By Ray Stern
By New Times
By Amy Silverman
By Stephen Lemons
By Stephen Lemons
By Monica Alonzo
By Chris Parker
By New Times
The handwritten birthday card seemed so sincere.
"My music is an expression of my inner self," it started. "It was a true honor and delight to share it with these incredible musicians. 'Somewhere Along the Way' was written as an expression of searching along the path, the Way--as my studies of the Tao have taken me. Truth is found along the search and recognition of one's path--destiny."
The September 4, 1993, missive ended with a simple request: "Enjoy my music--it's me."
Its author was Andrew Ling, a Phoenix attorney in his mid-30s. He also handed his girlfriend a cassette tape. Ling told Michel Allen that this was his birthday present to her. He titled the tape "My Soul."
Inside the tape box was more handwritten information about the recording. The text said Ling and some jazz superstars had recorded two of the tape's four tunes a few weeks earlier in Oslo, Norway. The other selections, he wrote, came from a May 1988 session at a New York City studio.
The text stated that Ling had co-written three of the selections with jazz saxophonist Michael Brecker. The Ling/Brecker team had produced the recording session and performed on each tune, with Ling on keyboards and Brecker on tenor sax.
Ling added that he'd co-written one song, "Pleasant Surprise," with renowned guitarist Pat Metheny. Metheny had performed on two songs, with Ling's brother, Tim, playing guitar on the other two selections, the notes said.
"Thanks to the incredible musicians who directed schedules, flew across for two days, gave me ideas and tolerated my incessant enthusiasm," Ling concluded. "Special thanks to Michael Brecker, without whose help this project would not have been possible. Thanks for believing in me."
Michel Allen was not impressed by the gift.
"He'd kept saying, 'It's going to be great. You can't get it in any store; you can't buy it in the States,'" she says. "Then he gives me this cheesy tape. I was mad. Then it was, 'Do you know how much it costs to make an album? I'm broke.'"
Allen, a Phoenix woman, had been dating Ling for months. During that time, she says, she'd been amazed by his achievement, the breadth of which he reminded her of daily.
Ling had told Allen and others that he was an agent of the Secret Service, on a first-name basis with presidents. He was a jazz artist who'd hobnobbed with the world's greats.
Michel Allen says Ling attracted her because of whom she thought he was--a physically fit Renaissance man who could be a lot of fun.
She didn't develop doubts about Ling's Secret Service claims until they'd dated for months. After all, he had all the trappings--the distinctive key chain, duffel bag, tee shirts.
None of it is true, and Michel Allen is just one of many people who have been bombarded by Ling's fantastic tales.
He told four people contacted by New Times that he had been on the 1980 U.S. Olympic tae kwon do team. His dreams of competing, however, had been shattered by the U.S. boycott of the Moscow games.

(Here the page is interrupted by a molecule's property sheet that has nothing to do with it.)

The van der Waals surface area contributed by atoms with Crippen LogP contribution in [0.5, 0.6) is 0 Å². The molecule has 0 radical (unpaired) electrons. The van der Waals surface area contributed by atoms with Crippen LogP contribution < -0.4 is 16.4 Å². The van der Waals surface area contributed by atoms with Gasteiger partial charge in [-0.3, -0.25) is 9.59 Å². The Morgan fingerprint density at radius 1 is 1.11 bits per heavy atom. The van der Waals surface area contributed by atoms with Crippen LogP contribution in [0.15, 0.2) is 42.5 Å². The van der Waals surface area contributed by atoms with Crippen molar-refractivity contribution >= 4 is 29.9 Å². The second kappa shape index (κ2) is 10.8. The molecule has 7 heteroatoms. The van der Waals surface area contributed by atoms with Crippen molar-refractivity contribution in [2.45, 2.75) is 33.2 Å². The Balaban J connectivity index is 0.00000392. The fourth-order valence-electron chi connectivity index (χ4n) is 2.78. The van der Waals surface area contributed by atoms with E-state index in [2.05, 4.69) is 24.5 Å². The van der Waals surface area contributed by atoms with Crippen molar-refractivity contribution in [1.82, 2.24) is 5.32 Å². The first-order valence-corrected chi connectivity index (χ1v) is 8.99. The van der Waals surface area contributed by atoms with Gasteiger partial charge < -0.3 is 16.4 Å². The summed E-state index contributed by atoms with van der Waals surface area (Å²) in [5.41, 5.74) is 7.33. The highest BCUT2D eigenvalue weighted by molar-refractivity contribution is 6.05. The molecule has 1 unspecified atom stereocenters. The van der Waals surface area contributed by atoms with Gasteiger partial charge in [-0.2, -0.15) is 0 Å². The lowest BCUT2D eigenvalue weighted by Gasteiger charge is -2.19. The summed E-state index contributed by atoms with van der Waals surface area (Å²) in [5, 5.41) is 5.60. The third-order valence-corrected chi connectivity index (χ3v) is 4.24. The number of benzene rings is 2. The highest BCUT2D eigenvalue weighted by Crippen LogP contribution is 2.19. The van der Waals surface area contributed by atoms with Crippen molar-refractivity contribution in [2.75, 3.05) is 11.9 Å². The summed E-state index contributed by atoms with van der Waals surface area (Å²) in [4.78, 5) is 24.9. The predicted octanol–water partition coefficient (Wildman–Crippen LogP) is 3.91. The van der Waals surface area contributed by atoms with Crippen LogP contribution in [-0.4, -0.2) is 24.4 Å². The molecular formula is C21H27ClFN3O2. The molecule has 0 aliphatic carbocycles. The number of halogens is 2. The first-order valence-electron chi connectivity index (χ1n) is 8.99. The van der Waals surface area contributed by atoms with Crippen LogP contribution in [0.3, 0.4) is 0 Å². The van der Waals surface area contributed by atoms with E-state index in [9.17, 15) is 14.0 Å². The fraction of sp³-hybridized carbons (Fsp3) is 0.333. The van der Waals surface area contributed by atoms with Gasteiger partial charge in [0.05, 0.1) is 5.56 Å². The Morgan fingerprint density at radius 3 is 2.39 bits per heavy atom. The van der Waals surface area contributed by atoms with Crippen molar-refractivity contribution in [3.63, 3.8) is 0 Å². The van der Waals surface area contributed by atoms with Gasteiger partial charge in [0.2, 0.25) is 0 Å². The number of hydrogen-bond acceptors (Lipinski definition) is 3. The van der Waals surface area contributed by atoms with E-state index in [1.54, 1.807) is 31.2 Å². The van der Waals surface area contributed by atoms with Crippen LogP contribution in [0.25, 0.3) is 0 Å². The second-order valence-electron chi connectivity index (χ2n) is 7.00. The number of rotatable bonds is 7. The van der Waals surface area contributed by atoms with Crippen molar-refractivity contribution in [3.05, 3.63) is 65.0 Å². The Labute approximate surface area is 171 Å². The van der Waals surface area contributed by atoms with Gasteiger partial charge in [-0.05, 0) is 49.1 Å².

He told a Tucson woman he'd come to George Bush's aid as a Secret Service agent after the early 1992 vomiting incident in Japan. Six other people told New Times that Ling had bragged about being a Secret Service agent.
But Andrew Ling has never been a member of the Secret Service. However, the agency has investigated him for impersonating a Secret Service agent. (For the record, Ling denies ever telling anyone that he has been a member of the Secret Service.)
Ling never was a member of the Olympic tae kwon do team, says a spokesman for the U.S. Olympic Committee. (Again, he says he never told anyone he was on the team.) The U.S. didn't compete in that sport until 1988.
Ling never composed or recorded with Pat Metheny or Michael Brecker, the musicians' managers say.
Andrew Ling is not a Walter Mitty--not an ordinary, timid individual given to adventurous daydreams as a way of glamorizing a humdrum life. His falsehoods go far beyond the banal, and he has gone so far as to create phony documents--the music liner notes--to bolster his fantasies.
Yet Ling has accomplished many things in his life--and that makes his outlandish stories seem even more inexplicable.
Friends say he does play a mean piano. He speaks at least three languages--English, French and Taiwanese. He is executive producer of an unfinished documentary about the life and times of ex-secretary of state James A. Baker.
And Andrew Mung-Li Ling is an attorney at law, licensed to practice in Arizona since 1985. He works for his father's firm in Phoenix.
Ling appears to be fashioned from the same mold as Darrow "Duke" Tully, an ex-publisher of the Arizona Republic and the Phoenix Gazette. Tully resigned in disgrace a decade ago after his elaborate claims of fighter-pilot heroics were unmasked.
"This gentleman may have been living in his mind on a grandiose level," Phoenix-based Secret Service agent David Moore says of Ling. "But to prove criminal intent and to make a case against someone for impersonation, you have to prove financial or material gain. We didn't get to that point."